• 22. Warning! Distinguish between – and never mix up: •Your board’s true governing work •And the non-governing “doing” work that board members might validly engage in And make sure that non-governing work is not allowed to encroach on the board’s preeminent responsibility: Governing. Doug Eadie & Company
  • 23. QUESTIONS TO THINK ABOUT 1. What are some of the most important governing “products” in the area of strategic and operational planning that boards make decisions about? 2. What are some examples of important non- governing work that board members might validly engage in? Doug Eadie & Company
  • 24. Well-Designed Board Governing Committees Ensure thorough preparationEnsure thorough preparation for board meetingsfor board meetings Foster board memberFoster board member governing expertise,governing expertise, ownership and egoownership and ego satisfactionsatisfaction Provide the CEO with spearProvide the CEO with spear carriers/championscarriers/champions Serve as reliable vehicles forServe as reliable vehicles for keeping the board’s detailedkeeping the board’s detailed governing work updatedgoverning work updated Doug Eadie & Company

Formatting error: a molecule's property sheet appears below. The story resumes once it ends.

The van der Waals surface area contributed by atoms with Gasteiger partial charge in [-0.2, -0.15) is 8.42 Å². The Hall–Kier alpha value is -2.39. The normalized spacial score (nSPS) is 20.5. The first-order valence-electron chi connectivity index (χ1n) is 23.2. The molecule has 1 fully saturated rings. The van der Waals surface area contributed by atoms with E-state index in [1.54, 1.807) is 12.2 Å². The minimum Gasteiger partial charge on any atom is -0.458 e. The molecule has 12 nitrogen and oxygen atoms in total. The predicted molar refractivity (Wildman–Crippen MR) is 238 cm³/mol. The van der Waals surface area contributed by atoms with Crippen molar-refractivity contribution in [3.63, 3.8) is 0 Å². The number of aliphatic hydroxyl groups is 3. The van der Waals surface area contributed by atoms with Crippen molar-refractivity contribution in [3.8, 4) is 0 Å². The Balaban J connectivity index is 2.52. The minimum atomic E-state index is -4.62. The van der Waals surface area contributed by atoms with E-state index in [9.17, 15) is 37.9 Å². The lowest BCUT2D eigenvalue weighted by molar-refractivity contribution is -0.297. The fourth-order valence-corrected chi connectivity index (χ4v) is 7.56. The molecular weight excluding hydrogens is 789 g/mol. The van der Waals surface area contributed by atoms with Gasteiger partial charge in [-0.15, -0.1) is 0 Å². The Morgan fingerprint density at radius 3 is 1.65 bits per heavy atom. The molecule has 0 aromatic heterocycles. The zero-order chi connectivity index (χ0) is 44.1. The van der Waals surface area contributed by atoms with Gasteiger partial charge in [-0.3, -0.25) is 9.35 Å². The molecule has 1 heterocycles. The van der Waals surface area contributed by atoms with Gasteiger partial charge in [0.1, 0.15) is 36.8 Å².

• 25. Well-Designed Governing Committees • Correspond to the major streams of decisions and judgments that make up your board’s governing work (form following function) • Cut across all of your association’s operations and functions (not tied to narrow programmatic and administrative silos, such as education, certification, personnel, or finance) • Are standing, not ad hoc, committees • Consist only of board members, along with staff in a support role Doug Eadie & Company